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Laura Amy Schlitz

Ten Best Books for Teens: 2014

Ten Best Books for Teens: 2014

Picking the ten best books for teens in 2014, or any year, is never an easy proposition. For one thing, it’s subjective. There are books that my bookish friends raved about this year, which failed to capture my imagination. There are titles—perhaps real winners—that simply never made it through my mail slot.

But out of the 200 or so Young Adult novels that did come my way this year—thanks to the generosity of publishers and authors—these are the ten that rose to the tippy top. With the rare exception, almost any book I feature on 60second Recap is one I’m happy to get behind. But on this list, you’ll find a collection of offerings that shouldn’t just go on your must-read pile, but also on your list for sharing and gift-giving. Read on!

The Tyrant's Daughter | 60second Book Review10. The Tyrant’s Daughter by J.C. Carleson.

Laila’s father wasn’t a dictator…was he? It’s a truth Laila has trouble reconciling—just like so many other disconcerting realities from her new existence as a refugee in the United States. But there is nothing for Laila back “home”—home being the unnamed Middle Eastern country where her uncle now holds court after a coup that killed Laila’s father and left Laila and her mother and brother to flee for their lives. This book does double-duty: It’s at once the story of being an outsider, and a peek inside a little-known world. Both stories make The Tyrant’s Daughter a compelling read—and a book for teens and adults alike.

9. Threatened by Eliot Schrefer.

Should Threatened really be on my top ten list? Well, of course—because as stories go, this was certainly among the ten best I read this year. Unfortunately, it’s also a book I’ll never be able to read again. So in that respect, perhaps it’s a slightly unusual choice. No matter. On the first go-round, you’re sure to be captivated, as I was, by the story of orphan Luc, and his mysterious benefactor, Prof, who head into the wilds of the jungle to study the elusive and unpredictable chimpanzees. Facing danger around every corner—from the Prof’s shadowy past, to the violence of the chimps themselves—Luc’s narrative is as much a tale of survival as it is a coming-of-age story. Like I said: Thoroughly captivating. But the brutality of the jungle—and my difficulty with animal stories in general—make this a novel I was glad to read only once.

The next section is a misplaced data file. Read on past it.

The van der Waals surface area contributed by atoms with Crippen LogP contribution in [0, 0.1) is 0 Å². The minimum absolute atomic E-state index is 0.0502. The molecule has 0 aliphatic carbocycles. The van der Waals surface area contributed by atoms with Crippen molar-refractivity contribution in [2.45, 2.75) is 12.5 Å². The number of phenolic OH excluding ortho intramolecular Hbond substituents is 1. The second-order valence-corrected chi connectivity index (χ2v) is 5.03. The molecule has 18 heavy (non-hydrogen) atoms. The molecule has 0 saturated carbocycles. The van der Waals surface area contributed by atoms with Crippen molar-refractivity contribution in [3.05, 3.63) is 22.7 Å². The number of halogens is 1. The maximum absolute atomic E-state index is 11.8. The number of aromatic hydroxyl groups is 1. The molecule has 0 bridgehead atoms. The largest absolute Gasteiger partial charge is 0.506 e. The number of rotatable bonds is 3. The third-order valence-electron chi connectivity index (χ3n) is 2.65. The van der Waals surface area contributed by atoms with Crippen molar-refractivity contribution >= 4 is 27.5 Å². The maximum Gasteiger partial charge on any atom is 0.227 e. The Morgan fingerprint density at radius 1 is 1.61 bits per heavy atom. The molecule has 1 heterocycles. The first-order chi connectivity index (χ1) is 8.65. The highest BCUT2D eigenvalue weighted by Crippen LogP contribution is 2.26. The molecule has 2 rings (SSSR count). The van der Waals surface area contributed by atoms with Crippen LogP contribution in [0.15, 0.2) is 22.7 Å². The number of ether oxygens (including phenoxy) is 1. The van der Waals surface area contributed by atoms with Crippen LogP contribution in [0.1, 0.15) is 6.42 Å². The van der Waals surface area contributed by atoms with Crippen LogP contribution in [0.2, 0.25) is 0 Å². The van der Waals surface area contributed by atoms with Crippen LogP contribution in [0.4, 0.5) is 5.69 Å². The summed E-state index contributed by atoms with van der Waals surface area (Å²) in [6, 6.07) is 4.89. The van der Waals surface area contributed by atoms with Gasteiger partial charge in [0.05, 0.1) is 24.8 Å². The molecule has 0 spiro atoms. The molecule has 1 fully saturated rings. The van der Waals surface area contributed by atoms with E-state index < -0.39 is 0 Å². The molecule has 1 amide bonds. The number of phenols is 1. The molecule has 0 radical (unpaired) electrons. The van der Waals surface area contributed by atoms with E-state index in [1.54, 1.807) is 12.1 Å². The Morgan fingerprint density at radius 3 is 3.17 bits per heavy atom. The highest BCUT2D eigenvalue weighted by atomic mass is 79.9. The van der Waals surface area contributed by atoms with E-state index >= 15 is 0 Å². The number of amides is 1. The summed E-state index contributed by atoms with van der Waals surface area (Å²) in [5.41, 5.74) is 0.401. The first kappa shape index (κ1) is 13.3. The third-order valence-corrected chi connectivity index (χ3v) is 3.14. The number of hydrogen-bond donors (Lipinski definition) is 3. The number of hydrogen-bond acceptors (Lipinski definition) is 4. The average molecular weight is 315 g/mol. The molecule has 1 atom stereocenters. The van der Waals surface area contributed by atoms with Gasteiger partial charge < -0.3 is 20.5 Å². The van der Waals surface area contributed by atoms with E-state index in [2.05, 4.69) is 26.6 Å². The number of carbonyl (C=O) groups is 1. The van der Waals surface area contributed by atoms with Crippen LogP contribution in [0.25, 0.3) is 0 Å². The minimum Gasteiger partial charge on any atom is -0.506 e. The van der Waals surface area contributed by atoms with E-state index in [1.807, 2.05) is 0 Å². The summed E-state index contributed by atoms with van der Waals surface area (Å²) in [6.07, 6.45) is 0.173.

scandalous sisterhood cover8. The Scandalous Sisterhood of Prickwillow Place by Julie Berry.

By far the funniest and most light-hearted book on this list (if you can count an opening featuring two murders as being light-hearted), The Scandalous Sisterhood of Prickwillow Place is equal parts hilarity, (mild) suspense, and feminism. When their headmistress most inconveniently drops dead over dinner, the young ladies of St. Etheldreda's School for Girls must fend off nosy neighbors—and the possibility of a school closing—all while trying to solve the murder, and perhaps woo an eligible young bachelor or two. Berry’s book definitely requires some suspension of disbelief, but it’s all in good fun in this romp of a tale.

7. Sway by Kat Spears.

You won’t find anything else like Sway on this year’s list. That’s because its main character’s sharp edges have turned many readers off to what’s actually a really fine piece of storytelling. Sure, high school senior Jesse Alderman is an unpleasant, manipulative, self-serving conniver when we first meet him. And this book has its fair share not just of drugs and drinking, but of foul language and bad attitudes as well. What Sway also has is a surprising amount of heart, along with the best, most honest character transformation I read in 2014. If you can get past Jesse’s initially-repellent personality, you’re in for a memorable redemption story.

We Were Liars by E. Lockhart | 60second Book Review6. We Were Liars by E. Lockhart.

The buzziest of 2014’s most buzzed-about books, We Were Liars certainly deserved the hype. To say it’s a tale of romance, betrayal, manipulation, and greed is to characterize it correctly—though that description hardly begins to convey what makes this book so juicy. Here’s the top-line synopsis: Teenager Cadence, a self-proclaimed liar, has been spending summers on the Cape with her wealthy family for as long as she can remember. But now something’s wrong. Headaches. Memories she can’t quite piece together. And a family that’s splitting at the seams. Nothing heartwarming about this tale, for sure. But shock and awe? There’s plenty of that.